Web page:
Dunlop Sportmax Roadsmart II First Ride Review

The new front tire features more and deeper tread grooves for improved water channeling, while the rear actually features fewer grooves. Dunlop engineers claim the changes to the Roadsmart II will enable it to last 20-percent longer than the Roadsmart.
Wet-weather performance was boosted with added silica and deeper tread grooves. Too bad it was sunny and warm during the Roadsmart II launch in Ojai, California.

Dunlop is serious about tire development, and the roughly $30 million it has exhausted on its Buffalo, NY plant over the past seven-odd years is proof of that. The commitment was large no doubt, but has paid dividends with the recent release of the acclaimed Q2, D211 GP-A and N-Tec racing slicks. Taking what was learned from developing these more sport-oriented tires, Dunlop has also developed a new sport-touring tire, the Sportmax® Roadsmart II, which the company hopes will see like success.

The Roadsmart II is, in essence, an optimized Roadsmart. The tire shares its four-year-old predecessor’s design brief, which puts equal emphasis on handling, mileage and wet-weather performance, plus uses the same Flex Steel-Jointless Belt (FS-JLB) construction. A deeper look at the Roadsmart II’s tread pattern, profile and compound does reveal, however, a much more advanced tire. We recently took a look for ourselves at the tire’s launch in sunny Southern California.

The Roadsmart II front tire isn’t drastically different visually, but does feature more and deeper tread grooves for increased water channeling. The placement of these new grooves also stiffens the pattern, resulting in less tire squirm and, consequently, increased mileage.

In contrast, the rear tire features fewer tread grooves, especially through the center section of the tire. Opposite the front tire, the rear also features a Multi-Tread compound, with a long-wearing compound in the center section and a softer compound on the edges. The Multi-Tread compound on the Roadsmart II is newly developed, too, with added high-traction resins and silica, a chemical compound responsible for increased grip in the wet. What the Roadsmart II front and rear tires do share is Dunlop’s new Intuitive Response Profile (first featured on the D211 GP-A and Q2), which features a steeper tread drop good for a larger contact patch at increased lean angles.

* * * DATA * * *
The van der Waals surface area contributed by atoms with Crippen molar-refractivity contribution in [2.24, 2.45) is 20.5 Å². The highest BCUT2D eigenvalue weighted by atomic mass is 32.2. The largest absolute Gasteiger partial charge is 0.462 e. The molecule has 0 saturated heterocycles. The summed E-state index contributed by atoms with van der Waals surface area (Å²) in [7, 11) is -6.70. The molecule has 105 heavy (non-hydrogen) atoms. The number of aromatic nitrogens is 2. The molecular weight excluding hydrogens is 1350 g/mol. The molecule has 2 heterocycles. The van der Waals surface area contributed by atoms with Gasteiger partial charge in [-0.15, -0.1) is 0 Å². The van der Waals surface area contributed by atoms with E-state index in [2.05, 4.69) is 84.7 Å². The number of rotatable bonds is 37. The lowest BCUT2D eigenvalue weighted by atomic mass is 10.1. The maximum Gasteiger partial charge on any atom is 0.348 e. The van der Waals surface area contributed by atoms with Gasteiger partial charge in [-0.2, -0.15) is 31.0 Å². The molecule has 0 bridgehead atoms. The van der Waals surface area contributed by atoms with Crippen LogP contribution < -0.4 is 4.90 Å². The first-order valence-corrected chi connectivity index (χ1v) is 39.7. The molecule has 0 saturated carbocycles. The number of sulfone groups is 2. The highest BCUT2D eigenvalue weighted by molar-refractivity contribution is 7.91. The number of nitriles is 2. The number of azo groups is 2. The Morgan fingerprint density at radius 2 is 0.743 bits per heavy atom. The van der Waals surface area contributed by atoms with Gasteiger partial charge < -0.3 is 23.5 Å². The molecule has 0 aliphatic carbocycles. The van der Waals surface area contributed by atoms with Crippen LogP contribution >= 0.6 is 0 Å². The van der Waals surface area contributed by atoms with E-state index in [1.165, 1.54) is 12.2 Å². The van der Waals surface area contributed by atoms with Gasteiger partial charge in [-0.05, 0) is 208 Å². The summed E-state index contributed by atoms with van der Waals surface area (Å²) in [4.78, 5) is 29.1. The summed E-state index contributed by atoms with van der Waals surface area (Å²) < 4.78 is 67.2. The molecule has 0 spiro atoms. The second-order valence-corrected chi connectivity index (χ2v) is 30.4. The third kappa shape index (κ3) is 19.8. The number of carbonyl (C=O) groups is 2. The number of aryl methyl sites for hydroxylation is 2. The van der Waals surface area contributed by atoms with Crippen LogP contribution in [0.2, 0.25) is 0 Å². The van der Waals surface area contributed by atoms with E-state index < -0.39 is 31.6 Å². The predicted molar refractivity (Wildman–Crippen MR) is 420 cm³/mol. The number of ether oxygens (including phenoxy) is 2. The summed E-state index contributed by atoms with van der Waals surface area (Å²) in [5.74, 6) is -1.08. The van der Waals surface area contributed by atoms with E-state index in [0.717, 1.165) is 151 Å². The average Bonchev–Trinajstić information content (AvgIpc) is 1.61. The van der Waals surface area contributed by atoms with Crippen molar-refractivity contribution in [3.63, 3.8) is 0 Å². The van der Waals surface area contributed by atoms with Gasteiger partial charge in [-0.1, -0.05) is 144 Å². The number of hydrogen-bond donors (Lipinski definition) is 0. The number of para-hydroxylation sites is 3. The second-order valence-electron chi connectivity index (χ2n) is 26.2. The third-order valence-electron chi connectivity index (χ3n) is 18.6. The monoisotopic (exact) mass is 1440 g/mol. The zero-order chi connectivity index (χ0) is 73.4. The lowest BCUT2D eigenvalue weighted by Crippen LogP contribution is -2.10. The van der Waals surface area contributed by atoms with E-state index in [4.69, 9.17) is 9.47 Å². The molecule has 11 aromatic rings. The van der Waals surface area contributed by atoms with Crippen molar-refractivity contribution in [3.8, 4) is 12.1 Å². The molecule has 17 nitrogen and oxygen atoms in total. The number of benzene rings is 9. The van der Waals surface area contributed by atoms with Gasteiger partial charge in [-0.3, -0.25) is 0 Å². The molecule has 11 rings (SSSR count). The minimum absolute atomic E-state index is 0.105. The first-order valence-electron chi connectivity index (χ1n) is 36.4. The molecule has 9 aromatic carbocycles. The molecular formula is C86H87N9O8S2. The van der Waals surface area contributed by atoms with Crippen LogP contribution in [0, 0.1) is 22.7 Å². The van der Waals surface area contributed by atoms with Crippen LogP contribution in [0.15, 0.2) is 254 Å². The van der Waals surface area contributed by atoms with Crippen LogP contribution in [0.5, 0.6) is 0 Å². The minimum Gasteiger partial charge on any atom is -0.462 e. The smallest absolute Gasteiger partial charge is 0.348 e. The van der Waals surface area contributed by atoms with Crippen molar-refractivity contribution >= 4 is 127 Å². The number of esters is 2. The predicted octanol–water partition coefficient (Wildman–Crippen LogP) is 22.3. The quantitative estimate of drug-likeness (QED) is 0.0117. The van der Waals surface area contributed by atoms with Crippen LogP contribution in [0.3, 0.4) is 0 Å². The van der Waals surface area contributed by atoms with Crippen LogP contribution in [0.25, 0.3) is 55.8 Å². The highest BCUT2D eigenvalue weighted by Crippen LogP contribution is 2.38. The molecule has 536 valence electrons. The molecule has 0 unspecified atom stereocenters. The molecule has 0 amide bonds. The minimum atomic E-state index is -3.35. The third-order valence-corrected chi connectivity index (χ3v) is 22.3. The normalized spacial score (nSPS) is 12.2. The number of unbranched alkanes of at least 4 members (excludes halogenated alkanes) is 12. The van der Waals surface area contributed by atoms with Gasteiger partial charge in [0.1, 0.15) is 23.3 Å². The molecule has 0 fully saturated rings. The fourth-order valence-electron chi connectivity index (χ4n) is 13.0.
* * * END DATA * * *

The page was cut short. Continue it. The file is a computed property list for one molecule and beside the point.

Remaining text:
In hopes of demonstrating how versatile the Roadsmart II really is, Dunlop spooned the new tires onto an eccentric group of motorcycles (everything from a Suzuki GSX-R600 to a BMW K 1600 GT was on hand for the launch) and led the assembled press towards Ojai, California. We mounted first a Kawasaki Concours 14, understanding that the Roadsmart II is primarily for bikes of this size and design. And while we didn’t have the opportunity to ride the Concours on stock rubber for comparison, we noted that — when shod with the Roadsmart II rubber — the behemoth steered light and especially well through transitions. Another exceptional trait of the Roadsmart II is its bump absorption (both when vertical and leaned over) and, under the load of heavier bikes especially, the tire absorbs all of the road’s imperfections without upsetting the chassis.

When we dismounted the 670-pound Concours and mounted the 412-pound GSX-R600 (talk about a culture shock) we did notice, however, that the Roadsmart II’s stiffer construction had slightly different affects on ride quality. Dunlop engineers suggested lowering the tire’s pressure and went about dropping the rear tire from 40 psi (recommended psi for best mileage) to 32. The difference was obvious, and while feel isn’t comparable to that of the sporty Q2, we never had a concern with tire squirm or grip.

Many sportbike riders won’t give the Roadsmart II much consideration because it’s labeled as a sport-touring tire. Thanks to the tire’s compliant feel and superb grip, however, riders looking for a tire that can go the distance shouldn’t exactly rule it out.

The Roadsmart II is already available in most popular sizes. Retail for the front will range from $202 to $214, and retail for the rear is set at $267 to $293 depending on size. sr